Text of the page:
This is where not all the terms or a procurement exercise are set out in the Framework Agreement e.g. it may not have agreed prices. In this case the public body must run a mini competition (a new procurement exercise) between the suppliers that are capable of performing the proposed call-off contract.
As the name suggests a mini competition is a smaller “mini” procurement exercise as many of the terms will have already been agreed in the Framework Agreement. However buying organisations can add new terms to this mini-competition as long as it covers areas that the Framework Agreement allows for and these terms do not conflict with the original Framework Agreement terms.
Under a mini-competition the Framework Agreement suppliers will bid for the new requirement. The call-off contract must be placed with the bidder who has submitted the best bid in accordance with the mini-competition award criteria.
It is important that suppliers understand that being part of a multi-supplier framework is not a guarantee of business - you may still have to compete and be successful in mini-competitions.
Per the diagram below, it is more likely for a Framework Agreement to be put in place by a Centre of Expertise: to use nationally or by sector. Call offs and mini competitions are then made by the individual buying organisations. However this is not always the case i.e. one buying organisation can put in place their own Framework Agreement or several buying organisations can collaborate and put in place their own Framework Agreement.
A Dynamic Purchasing System (DPS) is a process available for contracts for services and goods commonly available on the market. It has some aspects that are similar to framework agreements, but the Contract Notice will remain open throughout the lifetime of the DPS meaning that new suppliers can join at any time.
It has to be run as a completely electronic process, and should be set up using the Restricted Procedure and some other conditions.
Public Bodies may set up a DPS which may be divided into categories of goods or services.
The DPS is a two-stage process. First, in the initial setup stage, all suppliers who meet the selection criteria, and are not excluded, must be admitted to the DPS. This is assessed through the completion of an European Single Procurement Document (ESPD) by all interested suppliers.
Public bodies must not impose any limit on the number of suppliers that may join a DPS.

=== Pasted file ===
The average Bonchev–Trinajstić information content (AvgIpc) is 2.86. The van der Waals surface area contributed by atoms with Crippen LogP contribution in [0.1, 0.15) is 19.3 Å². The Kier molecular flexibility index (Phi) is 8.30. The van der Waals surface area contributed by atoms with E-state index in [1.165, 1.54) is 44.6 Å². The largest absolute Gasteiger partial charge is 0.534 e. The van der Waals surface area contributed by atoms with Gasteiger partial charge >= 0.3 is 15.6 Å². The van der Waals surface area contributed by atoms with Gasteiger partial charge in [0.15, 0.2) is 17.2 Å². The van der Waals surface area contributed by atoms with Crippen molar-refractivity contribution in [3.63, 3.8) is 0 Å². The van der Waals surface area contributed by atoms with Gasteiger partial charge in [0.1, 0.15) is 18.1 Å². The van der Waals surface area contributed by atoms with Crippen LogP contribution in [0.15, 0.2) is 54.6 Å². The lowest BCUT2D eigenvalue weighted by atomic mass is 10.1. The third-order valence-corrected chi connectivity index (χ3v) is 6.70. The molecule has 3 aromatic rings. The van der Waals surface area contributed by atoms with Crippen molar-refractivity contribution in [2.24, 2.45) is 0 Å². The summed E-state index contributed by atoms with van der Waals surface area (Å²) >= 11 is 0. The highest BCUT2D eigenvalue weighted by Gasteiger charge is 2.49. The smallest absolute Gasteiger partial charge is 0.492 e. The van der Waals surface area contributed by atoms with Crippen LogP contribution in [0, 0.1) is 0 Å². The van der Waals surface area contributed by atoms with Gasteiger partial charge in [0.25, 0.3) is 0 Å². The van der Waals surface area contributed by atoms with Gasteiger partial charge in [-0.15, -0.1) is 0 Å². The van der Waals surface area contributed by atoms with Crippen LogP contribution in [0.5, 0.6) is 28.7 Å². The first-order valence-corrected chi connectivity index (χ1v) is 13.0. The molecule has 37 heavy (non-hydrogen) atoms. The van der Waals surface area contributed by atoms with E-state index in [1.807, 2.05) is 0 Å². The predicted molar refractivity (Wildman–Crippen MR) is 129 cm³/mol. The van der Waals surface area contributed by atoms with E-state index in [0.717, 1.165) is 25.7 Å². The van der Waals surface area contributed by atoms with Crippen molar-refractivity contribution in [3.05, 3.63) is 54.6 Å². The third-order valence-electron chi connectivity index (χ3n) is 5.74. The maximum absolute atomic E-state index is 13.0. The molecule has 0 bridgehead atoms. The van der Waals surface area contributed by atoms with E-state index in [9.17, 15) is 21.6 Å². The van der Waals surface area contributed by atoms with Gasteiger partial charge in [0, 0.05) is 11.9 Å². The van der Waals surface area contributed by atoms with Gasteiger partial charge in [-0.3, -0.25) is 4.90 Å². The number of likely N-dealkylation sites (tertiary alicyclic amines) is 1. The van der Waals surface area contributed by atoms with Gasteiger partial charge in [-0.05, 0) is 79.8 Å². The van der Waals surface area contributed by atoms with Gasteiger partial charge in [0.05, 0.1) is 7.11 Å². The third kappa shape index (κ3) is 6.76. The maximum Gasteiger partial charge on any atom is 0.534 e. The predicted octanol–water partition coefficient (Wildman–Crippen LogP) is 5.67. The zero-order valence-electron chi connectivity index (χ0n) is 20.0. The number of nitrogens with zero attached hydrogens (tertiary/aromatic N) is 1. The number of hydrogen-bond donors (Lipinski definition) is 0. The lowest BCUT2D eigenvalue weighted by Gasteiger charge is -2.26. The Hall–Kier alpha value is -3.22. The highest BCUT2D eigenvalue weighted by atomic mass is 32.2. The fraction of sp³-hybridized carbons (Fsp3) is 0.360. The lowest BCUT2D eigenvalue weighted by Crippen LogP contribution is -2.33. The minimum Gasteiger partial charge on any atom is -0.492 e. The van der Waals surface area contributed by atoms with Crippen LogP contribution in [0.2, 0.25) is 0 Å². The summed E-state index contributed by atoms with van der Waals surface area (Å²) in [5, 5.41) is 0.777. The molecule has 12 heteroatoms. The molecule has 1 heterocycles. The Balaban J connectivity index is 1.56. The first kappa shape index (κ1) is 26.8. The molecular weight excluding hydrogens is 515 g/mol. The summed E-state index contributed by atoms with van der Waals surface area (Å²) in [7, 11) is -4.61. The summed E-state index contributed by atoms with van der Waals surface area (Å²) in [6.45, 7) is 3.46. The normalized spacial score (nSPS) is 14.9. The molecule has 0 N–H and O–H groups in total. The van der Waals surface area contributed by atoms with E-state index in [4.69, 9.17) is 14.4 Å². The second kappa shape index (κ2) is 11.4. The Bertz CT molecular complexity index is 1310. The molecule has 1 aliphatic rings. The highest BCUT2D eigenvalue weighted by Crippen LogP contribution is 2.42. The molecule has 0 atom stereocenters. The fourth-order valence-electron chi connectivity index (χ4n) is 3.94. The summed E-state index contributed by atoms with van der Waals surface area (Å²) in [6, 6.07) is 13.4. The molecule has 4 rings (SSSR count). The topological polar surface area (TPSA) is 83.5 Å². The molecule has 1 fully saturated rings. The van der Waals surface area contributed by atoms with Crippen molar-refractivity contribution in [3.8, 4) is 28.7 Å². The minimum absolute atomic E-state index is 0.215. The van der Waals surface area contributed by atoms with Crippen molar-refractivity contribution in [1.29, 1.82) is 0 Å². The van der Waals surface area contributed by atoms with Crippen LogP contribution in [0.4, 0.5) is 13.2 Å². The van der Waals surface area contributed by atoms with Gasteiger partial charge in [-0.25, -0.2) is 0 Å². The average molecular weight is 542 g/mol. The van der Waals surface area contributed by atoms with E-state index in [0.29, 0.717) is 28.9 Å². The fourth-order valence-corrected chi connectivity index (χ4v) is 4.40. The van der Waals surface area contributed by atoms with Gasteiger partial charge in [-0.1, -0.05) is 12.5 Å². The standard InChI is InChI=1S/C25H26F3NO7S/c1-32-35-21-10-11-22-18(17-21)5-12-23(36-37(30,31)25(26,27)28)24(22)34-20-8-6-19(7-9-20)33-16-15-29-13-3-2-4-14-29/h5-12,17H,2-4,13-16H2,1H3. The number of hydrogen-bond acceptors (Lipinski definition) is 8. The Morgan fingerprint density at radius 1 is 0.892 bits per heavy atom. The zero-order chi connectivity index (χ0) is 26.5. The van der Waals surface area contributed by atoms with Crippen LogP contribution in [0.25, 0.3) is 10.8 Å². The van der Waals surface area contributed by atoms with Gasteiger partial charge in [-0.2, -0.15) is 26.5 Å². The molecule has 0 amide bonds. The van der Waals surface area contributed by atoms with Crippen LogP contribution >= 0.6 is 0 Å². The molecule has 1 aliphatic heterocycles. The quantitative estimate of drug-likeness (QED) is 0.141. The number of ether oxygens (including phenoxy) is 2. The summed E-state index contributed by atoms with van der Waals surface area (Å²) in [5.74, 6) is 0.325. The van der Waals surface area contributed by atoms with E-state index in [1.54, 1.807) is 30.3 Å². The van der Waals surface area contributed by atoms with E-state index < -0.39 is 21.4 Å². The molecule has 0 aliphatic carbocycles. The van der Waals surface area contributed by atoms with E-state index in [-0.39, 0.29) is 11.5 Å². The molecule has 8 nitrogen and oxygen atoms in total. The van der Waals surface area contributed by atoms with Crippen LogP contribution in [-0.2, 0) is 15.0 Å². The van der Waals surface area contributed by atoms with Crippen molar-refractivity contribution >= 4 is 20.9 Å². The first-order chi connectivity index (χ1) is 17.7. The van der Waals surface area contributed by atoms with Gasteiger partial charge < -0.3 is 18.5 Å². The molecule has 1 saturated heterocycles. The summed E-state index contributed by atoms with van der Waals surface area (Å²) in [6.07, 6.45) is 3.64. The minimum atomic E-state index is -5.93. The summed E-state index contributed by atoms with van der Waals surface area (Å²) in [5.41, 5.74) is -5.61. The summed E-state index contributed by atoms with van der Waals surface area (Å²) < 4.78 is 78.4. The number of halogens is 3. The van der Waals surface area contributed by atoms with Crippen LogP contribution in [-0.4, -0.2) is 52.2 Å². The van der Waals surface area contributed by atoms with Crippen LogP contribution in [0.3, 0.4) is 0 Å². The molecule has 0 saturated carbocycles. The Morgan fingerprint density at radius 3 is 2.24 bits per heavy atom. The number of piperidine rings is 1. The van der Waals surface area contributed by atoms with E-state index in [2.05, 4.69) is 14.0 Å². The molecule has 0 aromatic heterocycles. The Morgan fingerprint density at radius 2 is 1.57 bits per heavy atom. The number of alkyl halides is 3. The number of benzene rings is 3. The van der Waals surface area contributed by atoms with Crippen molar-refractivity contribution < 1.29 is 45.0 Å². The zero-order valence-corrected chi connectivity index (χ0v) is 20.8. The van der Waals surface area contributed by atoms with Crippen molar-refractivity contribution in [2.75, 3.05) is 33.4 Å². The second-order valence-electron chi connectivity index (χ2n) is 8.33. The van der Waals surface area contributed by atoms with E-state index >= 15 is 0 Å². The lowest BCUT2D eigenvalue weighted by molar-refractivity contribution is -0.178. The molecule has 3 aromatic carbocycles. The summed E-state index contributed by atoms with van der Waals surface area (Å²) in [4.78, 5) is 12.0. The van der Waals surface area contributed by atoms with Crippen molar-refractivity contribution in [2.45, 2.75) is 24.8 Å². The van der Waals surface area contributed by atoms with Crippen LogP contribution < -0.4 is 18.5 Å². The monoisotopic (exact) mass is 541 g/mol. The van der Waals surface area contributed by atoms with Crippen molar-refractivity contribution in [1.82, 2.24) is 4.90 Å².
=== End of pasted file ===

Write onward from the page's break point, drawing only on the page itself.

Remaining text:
Individual contracts are awarded during the second stage. In this stage, the public body invites all suppliers on the DPS (or the relevant category within the DPS) to bid for the specific contract.
It is possible for a public sector procurement officer to “reserve” a procurement exercise so that the contract or part of it e.g. a lot or lots, can only be supplied by a Supported Business or Businesses.
A Supported Business is an organisation:
For a Reserved Contract all of the normal procurement rules apply, including being subject to all procurement legislation.
If a contract is to be a Reserved Contract then this must be stated within the Contract Notice.
If you are a Supported Business you can seek more advice from the following organisations:
Social Firms Scotland provide support for to organisations who create work for those who face barriers to employment. They provide: information and advice; business development support; events and training; fostering collaboration.
Senscot supports the networking of social entrepreneurs, and are working to establish and maintain a support network for social enterprises.
An eAuction is an online auction where suppliers use internet-based software to bid against each other in real time against a published specification from the buying organisation.
eAuctions occur towards the end of the procurement process, after full evaluation of tenders have taken place. The procurement officer may conduct an eAuction based on price and/or values of features from the specification to identify most economically advantageous tender
Procurement officers will sometimes use eAuctions when:
An eAuction can be used in conjunction with:
An eAuction may not be used:
If a procurement officer intends to conduct an eAuction they will make that clear in the Contract Notice and details of the process will be included in the specification for the requirement.